There’s even a small print behind the small print: shall we call it the smaller print? The Nestle-Aland gives only a small (but informed) selection of the manuscript readings available to us. As an example, I will use Luke 23:34. (The example is well known among textual critics.) The words “And Jesus said: ‘Father, forgive them, since they don’t know what they are doing‘” are present in some manuscripts, but some not.** In fact, the editors of the Nestle-Aland (27) placed it in double square brackets, thereby indicating that they don’t think it is part of the “original text”, but that it is extremely old and important. Like I said, this is well known among scholars.

Now for the smaller print part. The reading is indicated in NA27 as not present in Codex Bezae (also known as D), a manuscript written about 400CE. On the other hand, D2 is indicated as having this reading. D2 would normally mean that a second corrector to the manuscript (i.e., someone who made changes to the text originally written on the manuscript). This is only half the story. There were a number of correctors to the text of D, many of them quite early and with a text very similar to D’s. The one responsible for adding these words to D was not the second one to make corrections to the manuscript; in fact, this corrector (we shall call him “L“, as all correctors in manuscripts are, according to true NT TC fashion, deserving of a descriptive and personal name) was a very late one (about the 9th century). Poor L was actually going through the manuscript to add the Ammonian Sections, a helpful system of cross-reference between the Gospels. Coming to Luke 23:34, L was probably pretty confused – the whole section was missing in this manuscript! The only thing L could do was to first add the text, and then get on with giving it a number.*** So the evidence of NA27 should be given an even further nuance – the reason why the beginning words of Luke 23:34 was added to the text.

The point I’m trying to make? To be honest, I just wanted to tell this awesome story of L. But, as I hinted at in my introduction, at least being aware of the “smaller details” of reading the Bible – most notably that there is a lively tradition of manuscripts, interaction with manuscripts, and different ways of reading, using and understanding the Bible in different centuries. This should warn us against reading the Bible as being “the truth” and being the EXACT words of God.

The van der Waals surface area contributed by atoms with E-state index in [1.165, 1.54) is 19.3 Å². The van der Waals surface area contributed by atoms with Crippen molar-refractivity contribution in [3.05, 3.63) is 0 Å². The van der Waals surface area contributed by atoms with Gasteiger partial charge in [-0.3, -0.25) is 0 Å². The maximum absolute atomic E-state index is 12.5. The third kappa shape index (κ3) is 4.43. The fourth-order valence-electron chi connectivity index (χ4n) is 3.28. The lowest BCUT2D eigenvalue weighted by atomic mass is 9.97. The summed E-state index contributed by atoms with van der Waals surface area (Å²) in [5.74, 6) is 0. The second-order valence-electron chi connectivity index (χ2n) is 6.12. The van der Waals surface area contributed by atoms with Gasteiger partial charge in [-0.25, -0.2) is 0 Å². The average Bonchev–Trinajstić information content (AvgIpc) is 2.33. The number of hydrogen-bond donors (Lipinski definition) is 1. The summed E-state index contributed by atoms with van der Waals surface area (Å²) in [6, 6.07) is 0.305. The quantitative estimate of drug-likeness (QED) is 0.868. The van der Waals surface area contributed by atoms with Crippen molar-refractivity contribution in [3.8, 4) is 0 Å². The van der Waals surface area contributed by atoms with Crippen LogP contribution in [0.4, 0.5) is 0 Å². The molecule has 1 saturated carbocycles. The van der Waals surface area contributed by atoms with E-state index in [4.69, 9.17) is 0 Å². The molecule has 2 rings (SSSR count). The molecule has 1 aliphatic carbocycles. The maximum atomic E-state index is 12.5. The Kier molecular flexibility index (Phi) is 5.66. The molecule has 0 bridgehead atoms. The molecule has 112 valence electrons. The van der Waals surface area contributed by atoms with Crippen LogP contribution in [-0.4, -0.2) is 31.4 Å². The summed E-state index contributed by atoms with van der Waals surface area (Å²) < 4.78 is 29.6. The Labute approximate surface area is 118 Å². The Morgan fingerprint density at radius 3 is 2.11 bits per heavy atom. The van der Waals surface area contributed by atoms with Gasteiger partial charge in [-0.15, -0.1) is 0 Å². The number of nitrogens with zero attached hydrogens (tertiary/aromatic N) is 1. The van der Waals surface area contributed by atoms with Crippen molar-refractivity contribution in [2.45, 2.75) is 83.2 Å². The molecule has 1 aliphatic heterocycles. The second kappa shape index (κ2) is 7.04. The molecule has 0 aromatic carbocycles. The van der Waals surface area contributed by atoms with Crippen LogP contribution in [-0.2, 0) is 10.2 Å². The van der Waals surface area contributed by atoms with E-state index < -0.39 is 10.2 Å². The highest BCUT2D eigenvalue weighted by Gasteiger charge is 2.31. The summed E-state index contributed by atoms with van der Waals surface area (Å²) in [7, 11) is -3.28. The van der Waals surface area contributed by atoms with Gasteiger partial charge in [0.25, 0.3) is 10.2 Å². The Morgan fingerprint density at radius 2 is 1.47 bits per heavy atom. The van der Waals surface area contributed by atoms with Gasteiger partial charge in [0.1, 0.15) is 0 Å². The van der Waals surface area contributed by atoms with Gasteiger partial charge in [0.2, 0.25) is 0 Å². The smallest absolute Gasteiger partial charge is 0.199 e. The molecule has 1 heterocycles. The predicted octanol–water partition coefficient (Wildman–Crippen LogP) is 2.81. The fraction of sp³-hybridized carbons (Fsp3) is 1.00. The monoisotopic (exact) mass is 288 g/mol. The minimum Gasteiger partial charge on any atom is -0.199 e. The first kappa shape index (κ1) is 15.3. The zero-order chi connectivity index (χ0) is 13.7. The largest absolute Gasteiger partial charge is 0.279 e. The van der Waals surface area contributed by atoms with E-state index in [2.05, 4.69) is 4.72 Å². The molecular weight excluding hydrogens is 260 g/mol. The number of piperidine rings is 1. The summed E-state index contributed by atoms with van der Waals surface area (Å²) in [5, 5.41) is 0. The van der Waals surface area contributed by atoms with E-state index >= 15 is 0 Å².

* This is not an attempt to give a definition of textual criticism. For some definitions, and a somewhat different discussion in the comments on the inspiration of scripture, look here. I should point out, my “definition” here is different from the traditional view, which would be trying to get at the “original text”. Yes, that is an important aim still, it’s just that I’m interested in something else, at present.

** Quite a number of manuscripts are listed; if you’re interested, you could of course go look them up. An easy way to do this online would be to visit the NTTranscripts. For the more visually inclined, it might be interesting to look at Luke 23:34 in Codex Sinaiticus, as it was present, a corrector deleted the text, and then another corrector added it again. Some more manuscripts are available at the very useful page of the CSNTM or likewise at the Virtual Manuscript Room.

*** This is the view expressed by Scrivener, who originally transcribed the manuscript (this edition is available for download here), and David Parker, who wrote an excellent monograph on the manuscript.

Day 3: Sigmaringen to Ulm

Day 3 started out really, really cold. I practically flew down the hill on which the youth hostel was situated to get to the river. I stopped every 500m or so; to make sure my bags were securely fastened, or to take a picture, or to look intensely of something. See the gallery below for some of the products of my attempts to avoid freezing to death.

I also saw my first non-captive swan.

Yes, I barely avoided frostbite. Nevertheless, I soon starting sweating under the jacket. What a strange sensation! Finally, the weather cleared up and I’m glad to report that the rest of the day was fairly sunny.

Cycling lets one see pretty much all the smaller cities along the way. Needless to say, this results in a criss-cross pattern rather than a straight line – this day leaving me with 30km more on the odometer than planned. (On arrival at the youth hostel, my odometer stood on 230,66km). Trouble is, too, that I tended to lose my way whenever I reached a city. The bigger cities proved to be more problematic, of course, but even small cities could throw one off the track. I lost my way in Riedlingen (which is, apropos, a breathtaking city) and this resulted on me having to drive on the highway.

Driving with a bicycle on the highway in Germany is not a good idea.

In fact, it is as scary as it is dangerous. Luckily the stretch between Sigmaringen and Ulm wasn’t that busy, but it was a hair-raising experience nonetheless; especially around the numerous sharp bends in the round. Finally, by chance, I stumbled upon the marked trail of the Donau Radweg again. From this point on it was thankfully mostly downhill. That is, until I got to Ulm, where the youth hostel is situated – oh, why! – on a hill. I struggled up this one, but threw in the towel when I was not even a quarter of the way up.

As we say in South Africa, I was totally paste. Yet, I wanted to see Ulm – so I bought a bus ticket and ventured into the city. I still had an hour or two of daylight left, so I walked around quite a bit. I stayed until after sunset, fighting off the urge to go sleep in the youth hostel – I was here, after all, to see places. (See the gallery below for some pictures of what I saw.)

I might have had the fitness of a relatively relaxed tree sloth, but I was as hungry as a wolf. My post exercise fuel intake included a Döner, a McDonalds burger (Fail!) with a big packet of chips (Fail!), a big packet of chocolate raisins and – I can’t remember what I still had left in my bag, but that was definitely consumed as well.

Exhausted, I managed to make my way back to the youth hostel and totally snubbed the people I shared a room with by going straight to bed – and falling asleep instantly.